ITANAGAR: The BJP government in Arunachal Pradesh will ‘voice’ its ‘unequivocal opposition’ to the centre, but stopped short of passing a cabinet resolution against the contentious Citizenship Amendment Bill.

The BJP at the centre has faced a backlash from various political parties in the northeast, including some allied with it, over proposed amendments to the Citizenship Act that will make it easier for people of six non-Muslim faiths from Afghanistan, Bangladesh and Pakistan to gain Indian citizenship.

The party’s alliance partners in the northeast have been opposing the proposed amendments, with the state governments of Meghalaya and Mizoram even adopting cabinet resolutions against it.

The bill was passed by the Lok Sabha earlier this year, but lapsed as the government didn’t table it in the Rajya Sabha ahead of the general election.

By then, widespread opposition had erupted across the northeast states, led most notably by some of the largest students’ unions here under the umbrella of the North East Students Organisation.

NESO has since led a sustained campaign against the bill, most recently through demonstrations in seven states on Monday.

The Arunachal Pradesh government had formed a consultative committee headed by its home minister Bamang Felix to seek opinions on the bill from tribal community-based organisations, civil societies and students’ unions.

On Wednesday the committee held its final meeting and made its recommendations public.

The government’s official stated stance is that it is ‘unequivocally opposed’ to the Citizenship Amendment Bill.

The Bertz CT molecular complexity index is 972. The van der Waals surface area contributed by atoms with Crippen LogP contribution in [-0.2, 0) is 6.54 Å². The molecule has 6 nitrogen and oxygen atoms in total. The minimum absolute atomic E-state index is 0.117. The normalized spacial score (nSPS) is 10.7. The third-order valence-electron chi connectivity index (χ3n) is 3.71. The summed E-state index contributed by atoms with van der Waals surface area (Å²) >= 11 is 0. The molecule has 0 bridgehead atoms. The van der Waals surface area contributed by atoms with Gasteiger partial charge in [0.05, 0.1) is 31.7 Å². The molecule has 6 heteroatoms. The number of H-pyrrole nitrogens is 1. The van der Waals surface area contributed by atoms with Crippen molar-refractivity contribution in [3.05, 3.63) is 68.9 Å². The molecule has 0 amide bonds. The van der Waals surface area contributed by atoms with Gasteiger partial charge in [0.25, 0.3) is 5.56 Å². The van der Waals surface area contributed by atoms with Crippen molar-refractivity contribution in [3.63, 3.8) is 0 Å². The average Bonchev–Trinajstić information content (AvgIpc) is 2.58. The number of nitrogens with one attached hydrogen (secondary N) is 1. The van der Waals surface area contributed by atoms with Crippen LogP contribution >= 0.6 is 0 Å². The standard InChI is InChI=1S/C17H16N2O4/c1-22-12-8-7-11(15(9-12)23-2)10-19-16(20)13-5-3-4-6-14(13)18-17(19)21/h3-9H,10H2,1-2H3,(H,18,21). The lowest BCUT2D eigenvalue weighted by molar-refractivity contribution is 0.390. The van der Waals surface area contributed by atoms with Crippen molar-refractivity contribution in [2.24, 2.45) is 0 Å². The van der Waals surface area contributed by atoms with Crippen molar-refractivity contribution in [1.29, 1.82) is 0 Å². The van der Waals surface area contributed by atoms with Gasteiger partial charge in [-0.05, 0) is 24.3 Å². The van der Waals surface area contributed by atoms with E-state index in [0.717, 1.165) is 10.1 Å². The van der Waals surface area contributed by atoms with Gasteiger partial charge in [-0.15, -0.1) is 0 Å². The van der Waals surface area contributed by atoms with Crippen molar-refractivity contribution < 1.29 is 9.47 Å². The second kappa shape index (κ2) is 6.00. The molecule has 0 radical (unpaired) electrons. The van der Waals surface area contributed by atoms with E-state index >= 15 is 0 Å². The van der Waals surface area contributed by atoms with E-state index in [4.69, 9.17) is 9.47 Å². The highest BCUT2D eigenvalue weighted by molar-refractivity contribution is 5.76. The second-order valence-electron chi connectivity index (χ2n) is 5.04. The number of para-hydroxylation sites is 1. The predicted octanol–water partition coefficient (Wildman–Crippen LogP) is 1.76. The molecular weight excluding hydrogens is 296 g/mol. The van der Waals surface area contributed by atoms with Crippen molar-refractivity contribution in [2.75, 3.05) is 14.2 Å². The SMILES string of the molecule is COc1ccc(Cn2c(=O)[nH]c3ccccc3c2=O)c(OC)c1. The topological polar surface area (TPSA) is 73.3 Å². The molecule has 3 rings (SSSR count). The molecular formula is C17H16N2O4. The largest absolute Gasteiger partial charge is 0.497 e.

It will recommend to the union home ministry that existing provisions protecting the tribal-majority state, such as all provisions of the “Bengal Eastern Frontier Regulation 1873 (Regulation 5 of 1873 and all provisions of section 22, 23, 38, and 40 of the Chin Hills Regulations 1896 (Regulations No 5 of 1896) shall be deemed to have been enacted under this act and shall have effect accordingly, and that the provisions of this act shall not be applicable to any person who has been residing in or has entered or may enter the state of Arunachal Pradesh in violation of the BEFR 1873 on the aforesaid or the aforesaid provisions of Chin Hills Regulations 1896 or the Criminal Law Amendment Act 1961 (Act no 23 of 1961) as amended from time to time.”

During the committee’s final meeting, NESO state co-ordinator Pritam Bhai Sonam said the student body’s stance is clear, that the bill should be revoked completely and should not even be tabled in Parliament.

And Bengia Tolum, president of the Arunachal Indigenous Tribes Forum, said the state government should incorporate a clause in its submission to the centre asking for a National Register of Citizens in the state, similar to the one in Assam.

Tolum said an NRC would help identify the “indigenous people” of the state.

Home Minister Felix today also said that the state government “cannot guarantee” that the centre will accept its recommendations, but that it “will fight tooth and nail to protect the rights of indigenous people”.

He later told reporters that the cabinet did not officially adopt a resolution, and that chief minister Pema Khandu would “convey the voice of the people” to the central government.